Fast pace hinders Beethoven's 9th

Concert Review

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How powerful is Beethoven's Symphony No. 9? When Sony and Phillips constructed the CD in the late 1970s, they made it conform to the famous work, to make sure a single disc could hold an entire performance of it.

Had they known conductor Manfred Honeck's blistering tempos, they might not have worried so much about the parameters.

Last night at Heinz Hall, the music director and the Pittsburgh Symphony Orchestra returned after a successful European Tour to perform the "Choral" Symphony, moved to this weekend because of another international event, the G-20. It was yet another personal mark on a masterpiece by the Austrian conductor. I imagine that some will love it and others won't -- the kind of healthy collection of responses a music director should engender.

I personally felt the famous finale -- the movement that first introduced singers in a symphony singing Beethoven's folk-like setting of Schiller's "Ode to Joy" -- bounded along much too quickly. Under Honeck's driving tempos, the voices of the Mendelssohn Choir of Pittsburgh and soloists became like instruments, struggling to get the message and thwarting their very presence. On the other hand, I very much appreciated the faster tempos in the earlier movements.

Mr. Honeck's tempos are probably closer to those Beethoven wanted. While we can't take the metronome markings at face value with a composer who was essentially deaf when he placed them, most scholars and conductors think the piece has slowed down over the years. Under Mr. Honeck, the mystery of the opening of the symphony -- music seeming to flow out of nothingness -- was diminished, but the energetic flow of the rest of the first movement was stunning.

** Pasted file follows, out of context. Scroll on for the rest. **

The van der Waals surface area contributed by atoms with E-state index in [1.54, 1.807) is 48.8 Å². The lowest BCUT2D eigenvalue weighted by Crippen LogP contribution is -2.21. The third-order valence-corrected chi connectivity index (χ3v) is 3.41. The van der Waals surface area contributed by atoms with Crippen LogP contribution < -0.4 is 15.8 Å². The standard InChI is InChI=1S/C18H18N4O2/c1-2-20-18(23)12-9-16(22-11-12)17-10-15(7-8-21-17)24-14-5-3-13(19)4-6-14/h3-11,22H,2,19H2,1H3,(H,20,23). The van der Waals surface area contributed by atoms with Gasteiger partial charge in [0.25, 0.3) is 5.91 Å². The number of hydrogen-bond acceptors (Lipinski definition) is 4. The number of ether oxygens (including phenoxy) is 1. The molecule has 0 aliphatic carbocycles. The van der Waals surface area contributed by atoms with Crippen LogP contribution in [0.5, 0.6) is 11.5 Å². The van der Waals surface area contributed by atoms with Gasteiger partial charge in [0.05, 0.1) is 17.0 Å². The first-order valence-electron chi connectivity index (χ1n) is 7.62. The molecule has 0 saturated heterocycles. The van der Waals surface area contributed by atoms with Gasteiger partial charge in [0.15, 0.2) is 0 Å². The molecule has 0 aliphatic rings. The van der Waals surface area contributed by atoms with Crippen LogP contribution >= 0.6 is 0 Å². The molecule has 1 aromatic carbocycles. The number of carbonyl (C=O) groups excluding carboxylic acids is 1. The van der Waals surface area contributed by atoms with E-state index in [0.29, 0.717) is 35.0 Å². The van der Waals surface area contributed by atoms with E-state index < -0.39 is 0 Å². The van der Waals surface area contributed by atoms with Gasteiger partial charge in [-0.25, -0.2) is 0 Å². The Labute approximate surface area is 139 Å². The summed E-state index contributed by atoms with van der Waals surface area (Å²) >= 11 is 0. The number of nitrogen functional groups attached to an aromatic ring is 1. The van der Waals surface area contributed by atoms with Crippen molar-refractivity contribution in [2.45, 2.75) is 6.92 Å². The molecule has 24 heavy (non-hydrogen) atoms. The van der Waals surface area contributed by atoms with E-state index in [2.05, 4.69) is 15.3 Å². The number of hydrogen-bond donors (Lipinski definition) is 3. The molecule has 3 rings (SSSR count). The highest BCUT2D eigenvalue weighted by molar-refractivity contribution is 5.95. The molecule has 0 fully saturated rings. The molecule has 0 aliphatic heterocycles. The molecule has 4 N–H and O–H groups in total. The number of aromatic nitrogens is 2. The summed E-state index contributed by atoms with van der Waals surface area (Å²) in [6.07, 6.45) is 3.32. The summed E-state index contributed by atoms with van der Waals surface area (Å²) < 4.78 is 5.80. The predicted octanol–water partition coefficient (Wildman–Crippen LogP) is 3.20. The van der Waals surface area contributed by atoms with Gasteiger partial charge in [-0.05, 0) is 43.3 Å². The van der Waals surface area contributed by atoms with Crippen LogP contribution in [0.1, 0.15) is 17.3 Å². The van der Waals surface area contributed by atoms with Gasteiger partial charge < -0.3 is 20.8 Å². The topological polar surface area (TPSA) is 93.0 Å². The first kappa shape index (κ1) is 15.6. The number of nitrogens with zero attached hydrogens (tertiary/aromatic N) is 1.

The faster speeds brought out elements you don't typically hear, much like how speeding up the rate of different photos creates the illusion of movement. The PSO was catlike in its leaping from phrase to phrase. To me, this was a statement of the fury of belligerent humanity that Beethoven would later exhort to become brothers in the "Ode." Likewise was Mr. Honeck's galloping second movement scherzo, with timpanist Christopher Allen's potent punctuations arriving like cannon shots.

But the trio of the second movement is where I began to depart from Mr. Honeck's reading. It is all well and good to get back to the origins of things, but there is no true authenticity in interpretation. We simply can never get back there, even if we would drink water with too much lead and use chamber pots. Mr. Honeck is not a period practitioner by name, but he often seeks its principles and it can hem him in at times. For instance, he could've simply slowed down the trio, a section that needs to be relaxed in contrast to the hectic scherzo. Instead it was uncomfortable and rushed.

It's the same diagnosis with the finale. Mr. Honeck could've made his point about the drama inherent in this work with a tempo more conducive to singing and that allowed the movement to bloom.

And it's the last part that bothered me the most. I don't mind speed, but there are several moments that raise the hairs on my neck in this work, such as when the full forces return after the "Turkish March" to sing the "Ode," and Mr. Honeck flew by them. I wouldn't care if Beethoven himself were swinging the baton, I need those special moments.

Other than to say they were in tune and had splendid timbres, so fast were the tempos I honestly cannot assess the talents of the soloists: soprano Simone Schneider, mezzo-soprano Sasha Cooke, tenor Nicholas Phan and bass Eric Owens, nor the Mendelssohn Choir (directed by Betsy Burleigh).

Even so, Mr. Honeck coaxed many wonderful phrases throughout the Ninth, such as the buoyant flute line in the second movement and the luminous timbre of the strings and then woodwinds in the third movement Adagio. But sometimes the orchestra did get a little muddled in tutti sections.

It's not that the PSO can't play fast, but they are just used to playing the work slower. Just like most of us are used to hearing it. Mr. Honeck is entitled to his interpretation -- and I love that he has a strong vision. But this one went by like a blur for me.

The program repeats at 2:30 and 8 p.m. today and 2:30 p.m. Sunday.

Andrew Druckenbrod: or 412-263-1750. Blog: Classical Musings at


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